One of the most important things to do when composing is to broaden what you listen to. If your only influenced by 1 or 2 things your generally going to come out sounding like a clone. You start to be more original once you have a wide range of influences (which = a wide range of ideas).

That said the track you posted could use work. The melody is doesn't really seem to go anywhere and it as well as the bassline seem to meander at certain points throughout.

Keep composing.

0range
Posts: 248
Joined: Sun Dec 02, 2007 5:46 am UTC

Re: Help me develop a composing style!

Postby 0range » Wed Dec 24, 2008 9:38 pm UTC

Are you currently taking any music theory lessons/classes?

Edit: Also your dog looks evil, like Kujo evil.
"A person who persists in believing what is not true or disbelieving what is true can waste a lifetime of effort on something that is without hope of success."

E. Jayne

popprocks
Posts: 70
Joined: Wed Dec 24, 2008 5:18 am UTC

Re: Help me develop a composing style!

Postby popprocks » Thu Dec 25, 2008 5:49 am UTC

0range wrote:Are you currently taking any music theory lessons/classes?

Edit: Also your dog looks evil, like Kujo evil.


No. I have an opportunity to take jazz improvisational lessons, which would be very relevant to composing, but I am not doing such a thing now.

Not my dog. It's a professional photographer's 'pose' dog from a trip I took to Europe with the Illinois Ambassadors of Music performance group. I WISH it was my dog :wink:

I'll try and get some more rough compositions up soonish, but considering I have no more further advice, I don't know what to fix! Curse you viewer-but-not-repliers! Also, since it will probably take 5 hours to make the next one, Christmas day might not be a good time to shut myself off in a corner and scream at people to shut up while I ponder.

User avatar
Clumpy
Posts: 1883
Joined: Thu Jul 19, 2007 4:48 am UTC
Contact:

Re: Help me develop a composing style!

Postby Clumpy » Fri Dec 26, 2008 9:50 pm UTC

I'll try and get some more rough compositions up soonish, but considering I have no more further advice, I don't know what to fix! Curse you viewer-but-not-repliers! Also, since it will probably take 5 hours to make the next one, Christmas day might not be a good time to shut myself off in a corner and scream at people to shut up while I ponder.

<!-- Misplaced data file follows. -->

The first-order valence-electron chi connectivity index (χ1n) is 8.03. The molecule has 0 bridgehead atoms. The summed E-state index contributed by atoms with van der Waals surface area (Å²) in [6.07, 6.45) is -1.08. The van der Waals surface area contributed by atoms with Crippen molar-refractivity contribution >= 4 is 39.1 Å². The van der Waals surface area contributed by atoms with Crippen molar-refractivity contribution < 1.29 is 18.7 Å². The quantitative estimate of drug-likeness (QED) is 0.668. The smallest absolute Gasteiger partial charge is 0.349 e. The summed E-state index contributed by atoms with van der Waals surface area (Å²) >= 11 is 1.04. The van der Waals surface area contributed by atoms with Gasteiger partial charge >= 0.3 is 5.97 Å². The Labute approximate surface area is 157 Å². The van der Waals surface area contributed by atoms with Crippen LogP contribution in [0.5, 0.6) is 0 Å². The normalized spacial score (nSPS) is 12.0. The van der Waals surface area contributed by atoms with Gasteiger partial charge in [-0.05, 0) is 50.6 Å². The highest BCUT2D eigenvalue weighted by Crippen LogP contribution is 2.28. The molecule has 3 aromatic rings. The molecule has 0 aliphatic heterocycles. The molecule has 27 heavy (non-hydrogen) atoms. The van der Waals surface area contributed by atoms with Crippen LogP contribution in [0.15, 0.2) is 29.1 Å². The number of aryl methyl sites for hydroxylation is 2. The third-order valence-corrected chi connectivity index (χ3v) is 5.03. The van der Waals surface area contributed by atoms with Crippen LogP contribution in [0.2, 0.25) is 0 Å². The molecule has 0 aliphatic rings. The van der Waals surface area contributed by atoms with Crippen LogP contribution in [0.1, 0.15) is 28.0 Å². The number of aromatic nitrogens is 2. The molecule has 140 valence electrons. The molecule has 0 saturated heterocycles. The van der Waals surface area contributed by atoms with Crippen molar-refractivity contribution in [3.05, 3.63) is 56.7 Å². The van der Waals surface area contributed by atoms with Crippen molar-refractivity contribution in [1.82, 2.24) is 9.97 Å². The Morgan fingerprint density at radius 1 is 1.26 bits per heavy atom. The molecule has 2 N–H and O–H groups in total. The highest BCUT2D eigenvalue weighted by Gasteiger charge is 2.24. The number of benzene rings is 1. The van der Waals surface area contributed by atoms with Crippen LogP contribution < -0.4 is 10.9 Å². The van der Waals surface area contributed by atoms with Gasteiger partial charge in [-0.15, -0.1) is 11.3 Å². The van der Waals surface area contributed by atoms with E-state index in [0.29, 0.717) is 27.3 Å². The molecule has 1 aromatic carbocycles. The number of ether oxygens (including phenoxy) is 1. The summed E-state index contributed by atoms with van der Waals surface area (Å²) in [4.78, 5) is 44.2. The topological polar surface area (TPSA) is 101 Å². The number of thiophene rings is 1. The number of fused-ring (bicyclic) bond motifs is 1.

Incorporation of dissonance and rhythm will help these to sound more focused. There's not a lot of progression in these pieces (though you try some different things), which makes them wander more than a little. I'm not suggesting drums necessarily (though some sort of percussion would be a significant part of a solution), but music needs some sort of driving force to reach a catharsis or point of emotional impact with the listener.

User avatar
Nathaivel
Posts: 11
Joined: Sun May 11, 2008 2:48 am UTC

Re: Help me develop a composing style!

Postby Nathaivel » Fri Dec 26, 2008 10:21 pm UTC

Definitely broaden the range of what you listen to, and also when listening to music, take mental notes of what the composer is doing. Something sounds good - why? Also, what irked me was the lack of rhythmic and harmonic complexity. I play a lot of instruments, and right now in our band I'm first chair bassoonist but I hold title as captain of the drum line. Studying percussion music gave me a whole new view and understanding of the melodic pieces I do now, because the rhythms that might have seem boring or simple actually have a lot of genius behind them. Why choose quarter notes or half notes here for this seemingly unimportant part? why is the one bit slurred, why choose sixteenth-note pattern over the other? Furthermore, an excellent understanding of chord progressions (which underlie almost all of western music) is essential. Playing piano (and guitar) will help you really feel comfortable with these complex concepts enough to write your own. Youhave a melody, but you sort of leave it naked. There's a main line, and a bass line, but we're left to sort of grope for any coherency past that. Think about the music you play. Most often a part will have sections that allude to or accompany or counter the melody, without being the melody, and not being the bass line either. Something that makes this easier is deciding on a set orchestration to work with. A wind quartet has lots of possibilities, without having the overwhelming demands of writing for an orchestra. Also, garage band does has a way of standardizing notes to the beat, you don't have to stick with slightly off takes. =]